"Nelson has a great range of interests and a wicked sense of paradox. He is disciplined and adventurous in equal measure."
—Robert Anderson, author of Little Fugue: A Novel
"The worlds of many of these stories are fantastically imaginary and imaginative, even hallucinatory."
"[Nelson's] thirteen offerings, which vary broadly in topic, voice and tone, are united by his ability to enmesh downtrodden figures in situations that highlight our biggest contemporary dilemmas . . . Nelson's talent for irony does more than simply point out our cultural hypocrisy, it also elucidates our most personal dilemmas . . . Nelson is expert at crafting scenes of desperation resolved, zealotry succumbed to and disaffection upended—all while refusing to repeat instance, image or idea . . . This is impressive at a time when people seeking cultural understanding have come to rely less on the stories our finest writers tell us and more on familiar melodramas . . . Nelson is, most definitely, spinning the absolute—and perfectly crafted—truth."
—San Francisco Chronicle
"Running the gamut from weird to outright creepy, these thirteen stories shed sympathetic light on the unseemly, the ungainly and the unrefined."
The mechanical men in these stories—Industrial Age holdovers, outsiders wanting for relevance and respect, or overwhelmed people who confuse the certainties of one reality with the doubts of another—are cut off in some way from contemporary culture.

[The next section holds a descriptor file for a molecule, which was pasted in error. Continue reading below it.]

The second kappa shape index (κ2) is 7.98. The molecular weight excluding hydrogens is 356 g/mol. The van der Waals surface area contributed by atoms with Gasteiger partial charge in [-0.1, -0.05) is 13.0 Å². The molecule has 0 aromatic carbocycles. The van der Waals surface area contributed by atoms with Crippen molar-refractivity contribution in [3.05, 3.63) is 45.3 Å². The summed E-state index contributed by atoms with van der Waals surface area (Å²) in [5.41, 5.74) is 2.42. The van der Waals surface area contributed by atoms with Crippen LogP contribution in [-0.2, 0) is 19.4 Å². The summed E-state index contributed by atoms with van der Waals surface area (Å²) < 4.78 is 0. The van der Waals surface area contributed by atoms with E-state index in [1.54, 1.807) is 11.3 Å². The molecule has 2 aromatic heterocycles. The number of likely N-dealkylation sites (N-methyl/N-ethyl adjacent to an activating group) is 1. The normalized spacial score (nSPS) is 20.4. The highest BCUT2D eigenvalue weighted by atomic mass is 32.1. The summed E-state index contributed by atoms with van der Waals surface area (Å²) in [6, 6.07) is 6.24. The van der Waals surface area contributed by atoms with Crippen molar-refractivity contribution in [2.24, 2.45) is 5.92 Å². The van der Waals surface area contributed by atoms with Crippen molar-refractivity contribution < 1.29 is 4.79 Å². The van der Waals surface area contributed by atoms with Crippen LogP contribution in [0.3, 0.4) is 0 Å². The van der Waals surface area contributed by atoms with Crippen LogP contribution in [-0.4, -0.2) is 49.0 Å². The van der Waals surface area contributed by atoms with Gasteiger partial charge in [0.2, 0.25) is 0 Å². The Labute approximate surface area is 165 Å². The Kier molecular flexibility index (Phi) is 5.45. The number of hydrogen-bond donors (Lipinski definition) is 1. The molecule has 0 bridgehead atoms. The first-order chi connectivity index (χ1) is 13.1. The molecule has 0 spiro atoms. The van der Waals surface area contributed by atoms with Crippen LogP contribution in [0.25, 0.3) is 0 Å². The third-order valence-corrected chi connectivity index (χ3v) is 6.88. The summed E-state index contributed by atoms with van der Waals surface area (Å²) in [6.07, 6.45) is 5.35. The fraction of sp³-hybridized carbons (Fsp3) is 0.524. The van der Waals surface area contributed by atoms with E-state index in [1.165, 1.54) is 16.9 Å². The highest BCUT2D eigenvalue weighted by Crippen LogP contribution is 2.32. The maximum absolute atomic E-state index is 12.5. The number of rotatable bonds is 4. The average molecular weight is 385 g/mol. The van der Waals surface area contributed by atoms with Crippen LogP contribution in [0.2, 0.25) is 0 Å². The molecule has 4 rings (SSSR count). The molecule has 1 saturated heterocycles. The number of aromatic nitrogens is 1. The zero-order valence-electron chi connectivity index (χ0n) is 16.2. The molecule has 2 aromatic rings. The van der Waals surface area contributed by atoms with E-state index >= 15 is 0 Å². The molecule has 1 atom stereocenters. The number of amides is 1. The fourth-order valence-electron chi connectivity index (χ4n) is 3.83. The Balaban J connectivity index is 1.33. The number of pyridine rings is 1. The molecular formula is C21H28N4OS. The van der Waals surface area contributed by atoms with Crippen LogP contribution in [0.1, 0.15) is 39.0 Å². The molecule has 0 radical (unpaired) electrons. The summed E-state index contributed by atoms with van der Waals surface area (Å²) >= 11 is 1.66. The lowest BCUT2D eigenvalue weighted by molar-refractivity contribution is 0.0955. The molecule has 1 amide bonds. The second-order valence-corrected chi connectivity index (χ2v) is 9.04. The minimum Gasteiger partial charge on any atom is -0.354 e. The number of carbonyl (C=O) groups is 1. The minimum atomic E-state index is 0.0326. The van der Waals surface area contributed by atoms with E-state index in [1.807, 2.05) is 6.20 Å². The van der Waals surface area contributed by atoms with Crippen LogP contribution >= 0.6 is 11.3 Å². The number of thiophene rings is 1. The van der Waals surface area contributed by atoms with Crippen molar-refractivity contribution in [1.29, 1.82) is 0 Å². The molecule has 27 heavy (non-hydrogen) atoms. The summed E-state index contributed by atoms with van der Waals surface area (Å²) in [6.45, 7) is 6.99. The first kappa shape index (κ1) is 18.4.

Sometimes in these stories, which Randy F. Nelson calls "thought experiments about values in conflict," the characters are like the Native American prison guard in "Escape": Rifkin thinks that atonement is possible even for fugitive killers. Others are less sanguine. In "Breakers," a corporate hitman arrives on a forgettable island off the African coast. His mission: to shut down a hellish, polluting, ship-demolition business. His nemesis: a lawyer, now gone Heart-of-Darkness crazy, who preceded him years earlier for the same purpose. The bottom drops out in other stories, rearranging all reference points to good and bad, true and false. In "Abduction," for instance, a distraught young woman summons a tabloid reporter to a grubby hotel room, where the now-lifeless alien who had invaded her body lies wrapped in a sheet.
Nelson once explained his motivations by alluding to a line in a Gabriel García Márquez story. A crowd of villagers are gazing upon a man, "but even though they were looking at him, there was no room for him in their imagination." "Stories and characters and situations that ask the imagination to accommodate something bigger, further, deeper—that's what I'm after," said Nelson.
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